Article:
We understand one quite well though as he stares us right in the eye, holds up his left index finger, and very matter of fact states, "Be bi ba" (be right back). He doesn't move until we give him the "okay" or "where are you going" (to which he completely ignores) or some sort of confirmation that we heard him. If we say nothing, he keeps repeating it and pointing that finger until we do.

The funny thing is that he's totally serious and doesn't want us to follow. If I try to follow, he'll push me away and say "go". The little stinker is letting us know nicely that he'll "be right back" as soon as he's done doing whatever it is HE IS NOT ALLOWED to do. i.e. sneak out the front door, head upstairs to his brother or sister's room, play in the bathroom sink, sit on the cat etc.

It's too cute not to capture, so I grabbed my Flip the other day, captured the "be bi ba", and followed him. You'll also hear him use his latest FAVORITE boy word and put to use our prepositions we've been working so hard on!

(don't forget to turn off the music first!)

Monday, August 16, 2010

A Dance With Mom

Many years ago, one of my sister-in-laws gave me a beautiful music box for Christmas.
Not just your ordinary music box, but one that brings you back in time.
It plays flimsy like records, each with their own song, that have all these
grooves and slits that are used to produce the music with the help of
a very delicate record needle. Very early 1900ish.
The records that came with it are songs like "Edelweiss" from one of my
favorite old time movies, The Sound of Music,
and many Christmas songs sung from different eras.

In our family, we love to share our belongings, especially if we know someone
else will enjoy it just as much. My grandma loves listening to music and
even more so, loves things that are different. I knew she would absolutely love
this music box and all the songs that came with it, so I gave it to her a
couple years back to enjoy and hum along to. On my last trip home to Wisconsin,
she had it nicely boxed up to hand back to me. As it sat in my living room,
still boxed up waiting to find a place, Aiden pulled me over to it, wanting to check it all out.

and he loved it.
he loved getting the records lined up correctly to play and then intently watching
the tiny ballroom dancers dance around in circles as the music played.

I sat and watched, smiling ear to ear, as he swayed back and forth
listening to the music and admiring the dancers.

After two or three songs, he turned to me, took a hold of both my hands, and with
a shy smile on his face, and cheeks a little blushed,
said, "daz" (dance); then proceeded to lead me in a dance,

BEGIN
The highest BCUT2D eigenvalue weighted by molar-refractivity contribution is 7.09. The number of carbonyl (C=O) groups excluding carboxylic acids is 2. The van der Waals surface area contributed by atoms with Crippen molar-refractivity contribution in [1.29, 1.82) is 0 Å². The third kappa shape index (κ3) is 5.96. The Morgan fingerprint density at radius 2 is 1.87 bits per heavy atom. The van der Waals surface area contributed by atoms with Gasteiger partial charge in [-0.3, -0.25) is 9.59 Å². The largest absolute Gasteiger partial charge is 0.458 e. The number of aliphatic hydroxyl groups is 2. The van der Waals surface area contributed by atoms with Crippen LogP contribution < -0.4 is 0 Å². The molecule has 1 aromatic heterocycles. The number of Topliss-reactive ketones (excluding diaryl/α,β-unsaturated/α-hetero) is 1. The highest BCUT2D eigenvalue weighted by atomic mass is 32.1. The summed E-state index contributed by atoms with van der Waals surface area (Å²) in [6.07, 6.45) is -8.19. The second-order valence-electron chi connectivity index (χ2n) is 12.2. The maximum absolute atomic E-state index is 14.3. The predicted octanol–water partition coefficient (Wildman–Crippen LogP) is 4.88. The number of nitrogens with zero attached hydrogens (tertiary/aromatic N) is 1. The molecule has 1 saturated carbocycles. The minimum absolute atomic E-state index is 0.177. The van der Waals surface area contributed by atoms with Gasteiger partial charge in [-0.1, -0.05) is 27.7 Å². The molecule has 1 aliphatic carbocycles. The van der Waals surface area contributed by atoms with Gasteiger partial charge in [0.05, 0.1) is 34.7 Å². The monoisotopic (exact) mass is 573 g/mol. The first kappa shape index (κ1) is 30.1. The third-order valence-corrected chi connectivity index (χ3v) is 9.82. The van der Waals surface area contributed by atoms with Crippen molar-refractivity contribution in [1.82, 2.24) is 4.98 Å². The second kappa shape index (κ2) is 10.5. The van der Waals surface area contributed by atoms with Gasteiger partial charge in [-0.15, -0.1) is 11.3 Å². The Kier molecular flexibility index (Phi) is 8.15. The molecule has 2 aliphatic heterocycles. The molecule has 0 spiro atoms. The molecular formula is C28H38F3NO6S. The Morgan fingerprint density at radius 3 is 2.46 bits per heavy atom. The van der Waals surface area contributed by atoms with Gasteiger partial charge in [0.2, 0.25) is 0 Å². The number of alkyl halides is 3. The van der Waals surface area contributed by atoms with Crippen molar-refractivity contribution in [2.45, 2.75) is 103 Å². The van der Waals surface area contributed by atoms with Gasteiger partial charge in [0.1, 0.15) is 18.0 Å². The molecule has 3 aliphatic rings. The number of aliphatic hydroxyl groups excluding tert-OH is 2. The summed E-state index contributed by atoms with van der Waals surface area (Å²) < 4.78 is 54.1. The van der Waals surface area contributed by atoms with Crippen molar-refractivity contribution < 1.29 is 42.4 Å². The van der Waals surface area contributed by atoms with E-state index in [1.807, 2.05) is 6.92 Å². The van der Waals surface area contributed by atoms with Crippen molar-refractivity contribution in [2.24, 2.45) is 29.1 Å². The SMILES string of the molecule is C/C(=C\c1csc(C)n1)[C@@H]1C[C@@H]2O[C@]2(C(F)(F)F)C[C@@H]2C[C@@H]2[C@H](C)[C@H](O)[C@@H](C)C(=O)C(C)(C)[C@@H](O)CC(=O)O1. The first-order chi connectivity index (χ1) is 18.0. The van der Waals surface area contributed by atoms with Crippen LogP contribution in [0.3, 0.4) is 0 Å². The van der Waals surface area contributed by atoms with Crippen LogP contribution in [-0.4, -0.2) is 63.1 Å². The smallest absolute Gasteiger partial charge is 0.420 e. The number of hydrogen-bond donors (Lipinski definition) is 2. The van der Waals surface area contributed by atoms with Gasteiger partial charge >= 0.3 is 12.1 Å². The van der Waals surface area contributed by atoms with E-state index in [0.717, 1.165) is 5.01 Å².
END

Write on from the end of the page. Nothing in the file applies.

hand in hand, round and round, in the middle of our kitchen,
just like the ballroom dancers.

Melted my heart.

Friday, August 13, 2010

Not So Pretty

In my last post, I begged Aiden to perform in the soundbooth and to my surprise, he did beautifully. Aiden has typically been very good at repeating the Ling Six Sounds (ah, oo, ee, s, sh, m), which truly helps at home, but not so much in the soundbooth where they test using pure tones.

At one time, Aiden would try to repeat the sound of the tone, which at least showed us he heard it, but he's dropped that. We're trying to steer him away from Visual Response Audiometry (VRA), which is where Aiden has been trained to look at a toy light up in a box every time he hears a sound. I've never liked this though, because Aiden is constantly looking for that damn toy to light up, even if there's not sound. We've been conditioning him in using Play Audiometry or the "listen and drop" method for quite some time. (for friends and family, remember taking hearing tests and they always wanted you to raise your hand on the side you heard the sound? Well, for Aiden, he holds an object (ball or peg or whatever it may be) to his ear and then when he hears the tone, he should drop the ball in a bucket, or place a peg on a board etc.). This doesn't always work since Aiden likes to decide if he wants to "play" this game or not, which can make for testing in the soundbooth, quite difficult.

For those of you who know Aiden, know he likes being his own boss. So this time around he decided he'd take on his own way of showing us he heard a sound by yelling out "YAHOO" or "YAY" each time he heard it and would then drop the ball. Hey, whatever it takes right?

By playing along with him, we were able to get reliable results from how he was hearing from 250Hz to 4000Hz. We were in the soundbooth for nearly an hour with Aiden cooperating with his YAHOO's and YAY's the whole time. I am so proud of my little trooper!

Now, on the other hand, the actual picture of his audiogram is not so pretty. Take a look.

He had better results in the low frequencies with his hearing aids (about 45 to 50db). Seriously.